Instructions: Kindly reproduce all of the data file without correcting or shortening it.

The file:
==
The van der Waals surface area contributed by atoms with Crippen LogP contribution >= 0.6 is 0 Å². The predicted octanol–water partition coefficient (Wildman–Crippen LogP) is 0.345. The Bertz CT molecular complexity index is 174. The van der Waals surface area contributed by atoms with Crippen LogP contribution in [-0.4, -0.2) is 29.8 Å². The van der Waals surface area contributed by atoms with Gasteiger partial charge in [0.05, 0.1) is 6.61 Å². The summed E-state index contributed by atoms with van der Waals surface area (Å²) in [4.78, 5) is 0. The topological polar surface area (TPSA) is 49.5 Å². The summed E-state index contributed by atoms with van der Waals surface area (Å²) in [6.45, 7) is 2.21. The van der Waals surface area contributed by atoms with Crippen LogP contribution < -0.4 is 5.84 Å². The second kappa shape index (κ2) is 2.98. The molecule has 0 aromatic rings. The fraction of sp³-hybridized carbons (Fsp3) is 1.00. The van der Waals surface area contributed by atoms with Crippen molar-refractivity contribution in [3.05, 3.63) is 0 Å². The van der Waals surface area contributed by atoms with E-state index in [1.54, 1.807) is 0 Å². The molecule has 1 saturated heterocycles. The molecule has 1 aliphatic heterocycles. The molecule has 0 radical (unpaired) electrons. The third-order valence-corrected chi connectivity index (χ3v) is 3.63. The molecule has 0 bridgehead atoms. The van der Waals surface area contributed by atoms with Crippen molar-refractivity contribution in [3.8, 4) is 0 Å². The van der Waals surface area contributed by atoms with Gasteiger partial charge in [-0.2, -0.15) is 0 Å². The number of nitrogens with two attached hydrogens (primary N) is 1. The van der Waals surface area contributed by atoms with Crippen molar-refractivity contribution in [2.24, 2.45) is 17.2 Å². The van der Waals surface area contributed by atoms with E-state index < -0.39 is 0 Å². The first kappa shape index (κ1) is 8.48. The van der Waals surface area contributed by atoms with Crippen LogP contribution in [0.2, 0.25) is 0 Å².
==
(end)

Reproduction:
The van der Waals surface area contributed by atoms with Crippen LogP contribution >= 0.6 is 0 Å². The predicted octanol–water partition coefficient (Wildman–Crippen LogP) is 0.345. The Bertz CT molecular complexity index is 174. The van der Waals surface area contributed by atoms with Crippen LogP contribution in [-0.4, -0.2) is 29.8 Å². The van der Waals surface area contributed by atoms with Gasteiger partial charge in [0.05, 0.1) is 6.61 Å². The summed E-state index contributed by atoms with van der Waals surface area (Å²) in [4.78, 5) is 0. The topological polar surface area (TPSA) is 49.5 Å². The summed E-state index contributed by atoms with van der Waals surface area (Å²) in [6.45, 7) is 2.21. The van der Waals surface area contributed by atoms with Crippen LogP contribution < -0.4 is 5.84 Å². The second kappa shape index (κ2) is 2.98. The molecule has 0 aromatic rings. The fraction of sp³-hybridized carbons (Fsp3) is 1.00. The van der Waals surface area contributed by atoms with Crippen molar-refractivity contribution in [3.05, 3.63) is 0 Å². The van der Waals surface area contributed by atoms with E-state index in [1.54, 1.807) is 0 Å². The molecule has 1 saturated heterocycles. The molecule has 1 aliphatic heterocycles. The molecule has 0 radical (unpaired) electrons. The third-order valence-corrected chi connectivity index (χ3v) is 3.63. The molecule has 0 bridgehead atoms. The van der Waals surface area contributed by atoms with Crippen molar-refractivity contribution in [3.8, 4) is 0 Å². The van der Waals surface area contributed by atoms with Gasteiger partial charge in [-0.2, -0.15) is 0 Å². The number of nitrogens with two attached hydrogens (primary N) is 1. The van der Waals surface area contributed by atoms with Crippen molar-refractivity contribution in [2.24, 2.45) is 17.2 Å². The van der Waals surface area contributed by atoms with E-state index < -0.39 is 0 Å². The first kappa shape index (κ1) is 8.48. The van der Waals surface area contributed by atoms with Crippen LogP contribution in [0.2, 0.25) is 0 Å².